“I mean, it’s a very lonely culture.”

Writer Mary Karr discusses her conversion to Catholicism with the local NPR station!

“The reviewers have said, you know, I don’t believe in God, but now I understand in a way how somebody could. And I think that was my goal, to sort of explain to people. And in some way, I think I’m better suited than most people because I had no religious beliefs my entire life. I wasn’t baptized, I wasn’t brought up in any faith. And so in some ways, my life long lack of belief, I think, makes me a good describer of how faith comes to those — to the disbelieving.

“So when I was baptized, my friend Richard Ford – you know, the great novelist – sent me a postcard that said, not you on the pope’s team. Say it ain’t so. But then Ford wound up sending me a fan letter. He said, ‘I was really gunning for you, Karr, on this one. But you pulled it out.’ So hopefully I’ve written about faith in a way that should speak to nonbelievers.

“I really want to — I’m not trying to convert anybody, but I would like us all to be able to sit in the same room with one another. On my website, which is, you know, Mary Karr Lit Up on Facebook, I love seeing people who are often fundamentalist Christians or very strict Catholics or Jewish or with new age people, with people who are complete pagans, all sort of come together and talk about — share their hopes and fears. You upon, that’s to me what faith is about, is being able to stand together as human beings and not want to blow each other up with machine guns, which is what I want to do most days on the subway.”


  1. “After ten months praying in a cave in Manresa, St. Ignatius recieved a vision that permitted him ‘to see God in all things’ – the stated goal of his Spiritual Exercises, which are part of each Jesuit’s novitiate.

    This doesn’t inannately appeal to me. Despite my conversion, I don’t care to see God in all things. I prefer to find God in circumstances I think up in advance., at home in my spare time – circumstances God will fulfill for me like a gumball machine when I put the penny of my prayer into it.” – Mary Karr, “Lit”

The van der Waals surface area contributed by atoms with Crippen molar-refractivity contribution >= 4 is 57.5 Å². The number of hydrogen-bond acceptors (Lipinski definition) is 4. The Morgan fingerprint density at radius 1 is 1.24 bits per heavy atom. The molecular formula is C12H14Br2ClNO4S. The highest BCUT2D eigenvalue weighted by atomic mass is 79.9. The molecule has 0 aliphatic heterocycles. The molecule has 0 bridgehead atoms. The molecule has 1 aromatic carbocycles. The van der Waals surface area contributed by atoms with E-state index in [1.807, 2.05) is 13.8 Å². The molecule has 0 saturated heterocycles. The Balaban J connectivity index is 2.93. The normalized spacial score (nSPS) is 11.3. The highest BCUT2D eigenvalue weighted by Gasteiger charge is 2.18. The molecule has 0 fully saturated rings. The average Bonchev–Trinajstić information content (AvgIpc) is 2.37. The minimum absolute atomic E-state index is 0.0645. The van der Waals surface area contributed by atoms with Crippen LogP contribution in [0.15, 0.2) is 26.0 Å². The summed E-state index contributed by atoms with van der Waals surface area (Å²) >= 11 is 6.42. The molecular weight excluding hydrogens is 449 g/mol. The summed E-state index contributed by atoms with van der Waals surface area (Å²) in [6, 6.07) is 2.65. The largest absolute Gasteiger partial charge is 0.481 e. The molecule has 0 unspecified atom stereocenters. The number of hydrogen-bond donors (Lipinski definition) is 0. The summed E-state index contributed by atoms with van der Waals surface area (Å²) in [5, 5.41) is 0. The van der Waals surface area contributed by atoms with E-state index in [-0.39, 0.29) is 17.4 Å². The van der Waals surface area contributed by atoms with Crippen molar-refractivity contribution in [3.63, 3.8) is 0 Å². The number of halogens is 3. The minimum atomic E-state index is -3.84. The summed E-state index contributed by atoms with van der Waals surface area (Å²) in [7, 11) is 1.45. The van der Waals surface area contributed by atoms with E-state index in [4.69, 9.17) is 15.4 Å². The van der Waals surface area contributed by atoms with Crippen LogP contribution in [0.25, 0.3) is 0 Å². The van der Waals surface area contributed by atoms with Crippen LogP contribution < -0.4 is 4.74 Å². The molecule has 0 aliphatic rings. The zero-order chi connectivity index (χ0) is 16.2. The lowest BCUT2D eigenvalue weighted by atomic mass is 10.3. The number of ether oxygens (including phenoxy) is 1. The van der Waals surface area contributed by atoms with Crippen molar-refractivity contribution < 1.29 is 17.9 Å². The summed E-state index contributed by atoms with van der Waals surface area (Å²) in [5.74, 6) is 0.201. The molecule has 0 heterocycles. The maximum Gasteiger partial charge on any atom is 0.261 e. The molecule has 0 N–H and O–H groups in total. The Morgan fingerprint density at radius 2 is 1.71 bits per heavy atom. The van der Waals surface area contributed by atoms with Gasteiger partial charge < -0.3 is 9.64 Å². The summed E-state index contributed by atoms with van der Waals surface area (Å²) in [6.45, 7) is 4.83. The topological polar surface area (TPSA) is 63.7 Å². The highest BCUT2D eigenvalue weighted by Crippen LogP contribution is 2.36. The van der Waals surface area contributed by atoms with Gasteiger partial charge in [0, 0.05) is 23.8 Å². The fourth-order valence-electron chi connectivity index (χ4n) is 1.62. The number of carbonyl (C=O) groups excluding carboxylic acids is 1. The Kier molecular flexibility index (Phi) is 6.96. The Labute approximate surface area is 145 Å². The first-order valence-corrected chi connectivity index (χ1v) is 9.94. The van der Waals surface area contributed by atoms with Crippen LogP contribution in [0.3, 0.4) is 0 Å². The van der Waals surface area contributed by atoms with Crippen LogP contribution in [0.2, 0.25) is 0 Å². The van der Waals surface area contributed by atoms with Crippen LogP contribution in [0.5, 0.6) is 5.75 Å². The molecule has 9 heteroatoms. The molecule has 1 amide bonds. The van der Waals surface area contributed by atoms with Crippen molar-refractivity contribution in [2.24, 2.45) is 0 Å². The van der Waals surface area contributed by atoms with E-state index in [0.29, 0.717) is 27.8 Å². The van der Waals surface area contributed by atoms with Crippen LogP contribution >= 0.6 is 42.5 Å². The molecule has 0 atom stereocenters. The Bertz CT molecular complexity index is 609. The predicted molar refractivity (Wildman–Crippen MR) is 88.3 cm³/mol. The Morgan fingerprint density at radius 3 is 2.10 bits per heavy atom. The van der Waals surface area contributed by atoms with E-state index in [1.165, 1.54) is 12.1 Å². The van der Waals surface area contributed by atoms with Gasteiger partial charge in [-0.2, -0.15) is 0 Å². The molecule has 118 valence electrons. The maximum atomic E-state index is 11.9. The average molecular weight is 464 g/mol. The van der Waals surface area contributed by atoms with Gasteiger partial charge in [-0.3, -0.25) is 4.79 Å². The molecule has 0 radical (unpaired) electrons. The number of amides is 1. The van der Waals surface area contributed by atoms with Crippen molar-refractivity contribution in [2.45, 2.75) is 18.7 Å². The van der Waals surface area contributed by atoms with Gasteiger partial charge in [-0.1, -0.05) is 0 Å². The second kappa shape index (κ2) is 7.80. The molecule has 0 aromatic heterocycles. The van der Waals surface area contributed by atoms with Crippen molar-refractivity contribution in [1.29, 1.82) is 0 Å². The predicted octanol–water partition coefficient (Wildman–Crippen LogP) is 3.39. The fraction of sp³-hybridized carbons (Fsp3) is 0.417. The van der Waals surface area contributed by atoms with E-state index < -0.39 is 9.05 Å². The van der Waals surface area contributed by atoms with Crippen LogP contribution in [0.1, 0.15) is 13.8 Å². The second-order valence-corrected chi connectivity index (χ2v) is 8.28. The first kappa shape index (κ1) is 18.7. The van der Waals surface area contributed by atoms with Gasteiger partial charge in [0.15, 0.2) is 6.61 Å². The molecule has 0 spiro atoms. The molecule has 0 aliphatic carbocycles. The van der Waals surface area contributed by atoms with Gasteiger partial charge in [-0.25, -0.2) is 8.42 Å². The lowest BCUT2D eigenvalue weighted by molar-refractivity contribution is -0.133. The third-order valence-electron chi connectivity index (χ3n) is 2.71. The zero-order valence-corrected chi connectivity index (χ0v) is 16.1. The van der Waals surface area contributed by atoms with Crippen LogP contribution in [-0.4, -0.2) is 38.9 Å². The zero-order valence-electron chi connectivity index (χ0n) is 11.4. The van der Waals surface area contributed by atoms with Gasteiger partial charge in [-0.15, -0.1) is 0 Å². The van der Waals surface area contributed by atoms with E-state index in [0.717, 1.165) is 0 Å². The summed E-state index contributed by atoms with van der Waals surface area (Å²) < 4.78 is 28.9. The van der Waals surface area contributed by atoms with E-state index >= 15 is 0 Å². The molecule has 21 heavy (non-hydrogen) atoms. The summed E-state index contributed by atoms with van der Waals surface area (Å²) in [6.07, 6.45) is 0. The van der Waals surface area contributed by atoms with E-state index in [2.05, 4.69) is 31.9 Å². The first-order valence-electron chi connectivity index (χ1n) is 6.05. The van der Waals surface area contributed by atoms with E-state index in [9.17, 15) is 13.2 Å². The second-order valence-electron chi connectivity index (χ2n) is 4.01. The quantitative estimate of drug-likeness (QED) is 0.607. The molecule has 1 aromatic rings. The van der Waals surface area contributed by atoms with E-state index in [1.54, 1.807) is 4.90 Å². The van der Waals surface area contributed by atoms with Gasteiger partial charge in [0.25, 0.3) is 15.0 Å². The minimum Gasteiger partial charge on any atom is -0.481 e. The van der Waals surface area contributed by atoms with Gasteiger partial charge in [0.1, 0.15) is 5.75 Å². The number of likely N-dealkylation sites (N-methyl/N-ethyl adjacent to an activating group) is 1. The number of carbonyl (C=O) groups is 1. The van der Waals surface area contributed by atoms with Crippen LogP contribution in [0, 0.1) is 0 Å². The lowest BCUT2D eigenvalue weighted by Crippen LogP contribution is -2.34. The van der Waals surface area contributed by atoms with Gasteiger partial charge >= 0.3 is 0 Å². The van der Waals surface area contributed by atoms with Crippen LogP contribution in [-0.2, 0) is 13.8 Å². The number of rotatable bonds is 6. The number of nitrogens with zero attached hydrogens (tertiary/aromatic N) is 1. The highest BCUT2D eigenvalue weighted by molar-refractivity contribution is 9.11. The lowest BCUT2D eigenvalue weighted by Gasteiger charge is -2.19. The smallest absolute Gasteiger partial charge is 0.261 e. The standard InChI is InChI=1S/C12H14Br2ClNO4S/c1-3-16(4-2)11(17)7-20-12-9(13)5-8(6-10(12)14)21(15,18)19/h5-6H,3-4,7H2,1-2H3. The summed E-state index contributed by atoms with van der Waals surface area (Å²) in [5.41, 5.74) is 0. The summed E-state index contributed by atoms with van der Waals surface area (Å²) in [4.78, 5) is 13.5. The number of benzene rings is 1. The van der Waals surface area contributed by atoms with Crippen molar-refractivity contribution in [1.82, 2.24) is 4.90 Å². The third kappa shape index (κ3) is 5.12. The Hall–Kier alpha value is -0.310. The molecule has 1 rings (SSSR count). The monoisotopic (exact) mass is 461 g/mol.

Exactly so, said the hammer to the nail.

    I happen to have a copy of Karr’s book on the desk at my office – sent by Harper as a review copy to our paper. I have it tucked in between my Viking Portable Roman Reader and Greek Reader (civilization’s cradle, always close at hand…). There’s also a book of poems by James Carroll sidled up next to it, a worn out and faded paperback copy of “Tender of Wishes” which reminds me daily to be grateful that I lived through the 70s in exquiste bliss.

    Now, of course, having climbed into it because of your post, I must somehow figure out a way to persuade my editor and then my readers why this book ought to be read. I’m convinced at any rate.

    Addenda: We now know Benedict won’t be invited to Mr. Ford’s next book signing…

    (Wonder what he thought of Percy, then, beyond what he thought of Percy in the documentary…).


  2. Jonathan Webb says

    Great post and great comment.

    All you folks continually blow me away.

  3. Jonathan Potter says

    Her latest poetry collection, Sinners Welcome, is worth checking out, too.

  4. ImeldaJean says

    “hopefully I’ve written about faith in a way that should speak to nonbelievers”

    What. A. Concept.

  5. Well, this makes me want to read it. Add it to the stack, Jeeves.

  6. Cubeland Mystic says

    This reminds me of post Matthew had on his blog a long time ago. The topic was something like all art begins in a wound or some such.

    I wonder if people like who are like the character Fiver in Watership Down are born that way or are products of their environments. I always wonder about this. Karr sounds very interesting. I am also very interested in why people enjoy reading about people who have rough childhoods that lead to self destructive behavior and maybe a spiritual resurrection in the end. Maybe there is a story in that.

Speak Your Mind